Mad Scientists of the Modern Age: Vladimir Demikhov

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Think that mad scientists are confined only to the literary world?

Think again. The annals of history are littered with kooky researchers

and batty experiments, and many of their stories actually outdo their

fictitious counterparts.

This week, Newton Blog tells the tales of some of the past century's most loopy scientists, and recounts their

surprisingly profound contributions to modern knowledge. Today, Vladimir Demikhov: The father of heart, lung, and puppy head transplantation.

Vladimir Demikhov, the experimental surgeon who created the "Bible of intrathoracic transplantation," was born in 1916 to a family of Russian peasants. His father was killed in 1919 during the Russian Civil War, leaving the complete care of Vladimir and his two siblings solely to his mother. She strove tirelessly to provide her children not only with nurture and sustenance, but also with a higher education. In this effort, she was successful.

Demikhov attended the University of Moscow in 1934, and it was here that his formidable scientific career began. In 1937, at the young age of 21, he designed the first ever cardiac-assist device, which was capable of taking over cardiac function for five and a half hours.

The next twenty years of Demikhov's career were filled with many other medical firsts. He was the first to perform a successful coronary bypass, the first to transplant an auxiliary heart into a warm-blooded animal, and the first to transplant a working heart and lungs into a living animal. But despite these historic accomplishments, Demikhov is today remembered for a transplant of a slightly more abhorrent nature.

Though Demikhov was not even the first to do so, he is most widely known for transplanting canine heads and upper bodies onto other dogs, effectively creating two-headed dogs. He performed these procedures on no less than twenty occasions, and all of his creations died in less than thirty days. In a tribute to Demikhov, Dr. Igor Konstantinov wrote:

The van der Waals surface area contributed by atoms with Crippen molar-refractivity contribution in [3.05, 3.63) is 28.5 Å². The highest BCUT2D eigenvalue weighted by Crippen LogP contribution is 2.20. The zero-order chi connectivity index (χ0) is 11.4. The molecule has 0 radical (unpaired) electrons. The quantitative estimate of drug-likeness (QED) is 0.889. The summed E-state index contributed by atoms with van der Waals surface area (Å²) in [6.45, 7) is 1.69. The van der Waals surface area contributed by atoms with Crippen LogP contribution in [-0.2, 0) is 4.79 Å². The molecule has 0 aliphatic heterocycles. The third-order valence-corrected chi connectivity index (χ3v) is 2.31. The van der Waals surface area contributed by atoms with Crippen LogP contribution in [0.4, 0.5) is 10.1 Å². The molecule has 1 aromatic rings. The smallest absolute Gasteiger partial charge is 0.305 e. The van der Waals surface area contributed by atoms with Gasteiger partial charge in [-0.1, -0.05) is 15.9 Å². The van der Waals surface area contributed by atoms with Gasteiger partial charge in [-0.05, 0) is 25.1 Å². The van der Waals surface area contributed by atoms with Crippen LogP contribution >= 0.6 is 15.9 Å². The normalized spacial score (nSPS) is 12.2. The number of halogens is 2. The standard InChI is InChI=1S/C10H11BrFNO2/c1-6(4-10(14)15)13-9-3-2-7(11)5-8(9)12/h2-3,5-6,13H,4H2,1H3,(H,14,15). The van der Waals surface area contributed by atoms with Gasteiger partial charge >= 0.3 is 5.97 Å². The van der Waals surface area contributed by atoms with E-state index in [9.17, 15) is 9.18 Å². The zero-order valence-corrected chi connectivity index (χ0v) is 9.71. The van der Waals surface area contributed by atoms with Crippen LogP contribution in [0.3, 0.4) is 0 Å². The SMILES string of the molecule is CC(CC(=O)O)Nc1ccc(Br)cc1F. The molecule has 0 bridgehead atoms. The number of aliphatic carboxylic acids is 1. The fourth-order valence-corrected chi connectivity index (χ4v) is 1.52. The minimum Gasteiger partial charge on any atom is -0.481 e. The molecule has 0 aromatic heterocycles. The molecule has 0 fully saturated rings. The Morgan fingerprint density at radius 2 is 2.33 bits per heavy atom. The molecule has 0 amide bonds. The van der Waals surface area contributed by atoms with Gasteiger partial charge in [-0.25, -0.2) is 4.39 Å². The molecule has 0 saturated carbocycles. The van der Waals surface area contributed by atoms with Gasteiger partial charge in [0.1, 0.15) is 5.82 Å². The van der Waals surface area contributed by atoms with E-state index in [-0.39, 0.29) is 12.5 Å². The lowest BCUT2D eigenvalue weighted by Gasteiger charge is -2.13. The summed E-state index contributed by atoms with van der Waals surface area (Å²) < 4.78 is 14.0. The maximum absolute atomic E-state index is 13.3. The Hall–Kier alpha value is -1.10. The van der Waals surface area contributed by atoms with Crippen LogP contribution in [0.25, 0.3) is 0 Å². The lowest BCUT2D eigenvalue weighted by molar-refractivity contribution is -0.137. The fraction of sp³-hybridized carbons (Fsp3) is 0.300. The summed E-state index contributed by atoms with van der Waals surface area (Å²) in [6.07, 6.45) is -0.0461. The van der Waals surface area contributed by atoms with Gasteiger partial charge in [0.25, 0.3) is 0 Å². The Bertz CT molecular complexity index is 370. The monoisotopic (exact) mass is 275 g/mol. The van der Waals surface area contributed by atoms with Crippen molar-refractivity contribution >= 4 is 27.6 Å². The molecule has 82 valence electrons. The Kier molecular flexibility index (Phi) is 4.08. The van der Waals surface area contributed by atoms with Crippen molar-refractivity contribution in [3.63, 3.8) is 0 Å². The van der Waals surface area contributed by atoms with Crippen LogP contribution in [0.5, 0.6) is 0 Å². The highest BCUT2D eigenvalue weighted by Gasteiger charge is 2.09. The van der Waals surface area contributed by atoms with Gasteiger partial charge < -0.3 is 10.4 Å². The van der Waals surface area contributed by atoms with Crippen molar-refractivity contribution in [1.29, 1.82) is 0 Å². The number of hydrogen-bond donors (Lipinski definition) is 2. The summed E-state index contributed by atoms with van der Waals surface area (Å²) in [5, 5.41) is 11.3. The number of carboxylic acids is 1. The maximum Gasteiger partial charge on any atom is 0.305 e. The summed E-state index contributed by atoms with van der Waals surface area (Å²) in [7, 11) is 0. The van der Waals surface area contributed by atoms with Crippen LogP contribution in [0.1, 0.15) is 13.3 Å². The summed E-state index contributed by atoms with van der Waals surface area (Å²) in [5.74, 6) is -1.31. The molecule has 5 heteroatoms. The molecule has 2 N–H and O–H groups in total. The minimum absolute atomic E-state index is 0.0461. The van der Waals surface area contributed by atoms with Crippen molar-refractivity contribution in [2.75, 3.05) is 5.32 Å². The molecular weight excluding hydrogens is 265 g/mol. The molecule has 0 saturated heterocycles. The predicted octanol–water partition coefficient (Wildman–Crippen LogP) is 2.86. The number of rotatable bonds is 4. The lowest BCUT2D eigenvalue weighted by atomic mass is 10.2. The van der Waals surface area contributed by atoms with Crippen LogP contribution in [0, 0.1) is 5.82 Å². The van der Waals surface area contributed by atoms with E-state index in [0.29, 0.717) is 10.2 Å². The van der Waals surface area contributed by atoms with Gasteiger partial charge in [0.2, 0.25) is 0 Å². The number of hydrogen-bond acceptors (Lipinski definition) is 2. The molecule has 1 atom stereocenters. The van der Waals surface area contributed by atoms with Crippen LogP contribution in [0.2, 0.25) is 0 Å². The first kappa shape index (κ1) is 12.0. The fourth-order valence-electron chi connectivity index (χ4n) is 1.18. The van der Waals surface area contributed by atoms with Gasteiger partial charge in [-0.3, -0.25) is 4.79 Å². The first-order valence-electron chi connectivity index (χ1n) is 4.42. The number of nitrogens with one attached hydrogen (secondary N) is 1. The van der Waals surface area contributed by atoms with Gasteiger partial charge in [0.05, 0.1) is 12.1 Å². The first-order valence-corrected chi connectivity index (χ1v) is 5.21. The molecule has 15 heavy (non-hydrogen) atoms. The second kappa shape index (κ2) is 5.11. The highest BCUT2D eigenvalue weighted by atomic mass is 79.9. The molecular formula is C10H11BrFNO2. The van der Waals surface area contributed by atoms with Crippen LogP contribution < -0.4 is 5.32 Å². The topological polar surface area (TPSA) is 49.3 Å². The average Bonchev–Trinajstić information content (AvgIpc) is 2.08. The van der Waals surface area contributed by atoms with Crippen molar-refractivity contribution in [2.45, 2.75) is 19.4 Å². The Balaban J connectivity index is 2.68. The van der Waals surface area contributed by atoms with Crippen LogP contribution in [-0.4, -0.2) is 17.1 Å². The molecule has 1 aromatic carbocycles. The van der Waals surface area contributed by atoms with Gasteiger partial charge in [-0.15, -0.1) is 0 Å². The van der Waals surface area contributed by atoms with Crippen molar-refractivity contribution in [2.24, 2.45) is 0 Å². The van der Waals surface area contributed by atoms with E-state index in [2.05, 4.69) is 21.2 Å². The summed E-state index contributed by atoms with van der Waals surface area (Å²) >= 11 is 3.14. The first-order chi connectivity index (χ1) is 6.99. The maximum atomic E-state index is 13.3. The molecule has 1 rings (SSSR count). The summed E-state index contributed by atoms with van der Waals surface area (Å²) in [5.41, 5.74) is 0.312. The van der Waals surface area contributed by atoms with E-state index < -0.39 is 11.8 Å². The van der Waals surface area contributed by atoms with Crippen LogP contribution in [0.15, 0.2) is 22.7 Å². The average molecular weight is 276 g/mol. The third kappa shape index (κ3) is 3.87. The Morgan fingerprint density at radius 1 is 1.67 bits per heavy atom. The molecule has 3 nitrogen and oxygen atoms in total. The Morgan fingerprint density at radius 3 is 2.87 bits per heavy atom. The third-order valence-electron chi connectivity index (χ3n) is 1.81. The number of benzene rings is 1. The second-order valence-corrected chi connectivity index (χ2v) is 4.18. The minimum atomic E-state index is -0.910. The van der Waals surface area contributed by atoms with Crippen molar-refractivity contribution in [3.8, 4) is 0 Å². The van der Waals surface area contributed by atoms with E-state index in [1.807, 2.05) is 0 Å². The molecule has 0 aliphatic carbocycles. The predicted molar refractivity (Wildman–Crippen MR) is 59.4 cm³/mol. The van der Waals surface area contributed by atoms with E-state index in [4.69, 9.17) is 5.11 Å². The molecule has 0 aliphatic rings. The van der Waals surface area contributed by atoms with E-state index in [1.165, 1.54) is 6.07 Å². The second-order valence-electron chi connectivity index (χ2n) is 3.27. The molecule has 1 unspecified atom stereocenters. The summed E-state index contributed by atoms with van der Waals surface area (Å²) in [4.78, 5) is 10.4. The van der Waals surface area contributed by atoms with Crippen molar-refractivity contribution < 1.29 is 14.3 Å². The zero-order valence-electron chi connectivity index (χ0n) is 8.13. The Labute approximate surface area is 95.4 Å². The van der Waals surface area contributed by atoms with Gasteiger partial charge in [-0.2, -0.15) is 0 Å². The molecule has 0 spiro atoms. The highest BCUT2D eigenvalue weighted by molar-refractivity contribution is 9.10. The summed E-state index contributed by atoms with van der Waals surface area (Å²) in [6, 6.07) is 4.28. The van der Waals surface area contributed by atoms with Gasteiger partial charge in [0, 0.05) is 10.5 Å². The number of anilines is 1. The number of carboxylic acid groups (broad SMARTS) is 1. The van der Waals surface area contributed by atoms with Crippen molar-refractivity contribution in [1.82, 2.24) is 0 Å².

The head transplantation... was arguably the most controversial experimental operation of the 20th century. It fomented waves of indignation in medical circles, and Demikhov--whose experiments were always an easy target for criticism--was accused of being a charlatan.
In the 1950s, a review committee of the Soviet Ministry of Health deemed Demikhov's work to be unethical, and he was instructed to

cease his research projects. Despite the stern reprimand, Demikhov soldiered on. His work was his raison d'ĂȘtre. For this reason, he was commonly regarded as a fanatic.

396px-Bundesarchiv_Bild_183-61478-0004,_Kopftransplantation_durch_Physiologen_Demichow.jpgI write about Demikhov under the label of "mad scientist," but the truth is, he was far from deranged. By all accounts, he was exceedingly kind and sensitive to human suffering. While working as an army pathologist during World War II, Demikhov would frequently lie to his superiors -- at great personal risk -- about patients who had obviously shot themselves in order to escape the battlefield, telling his commanders that the soldiers' wounds were not self-inflicted. He knew that such an act was considered a heinous crime of cowardice, the penalty for which was death.

Demikhov's two-headed dog experiments, which most would deem abominable, constituted an insignificant portion of his work, but sadly, they are what he is most remembered for. His contributions directly enabled the first successful human coronary bypass surgery using a standard suture technique. If his reputation was not clouded by controversy and his work wasn't kept under a stifling Soviet shroud of secrecy, Demikhov may have merited consideration for a Nobel Prize.

Instead, Vladimir Demikhov, a surgical wizard far ahead of his time, left this world living in abject poverty. But he did leave the world a better place for the rest of us.


(Image from the German Federal Archive via Wikimedia Commons)
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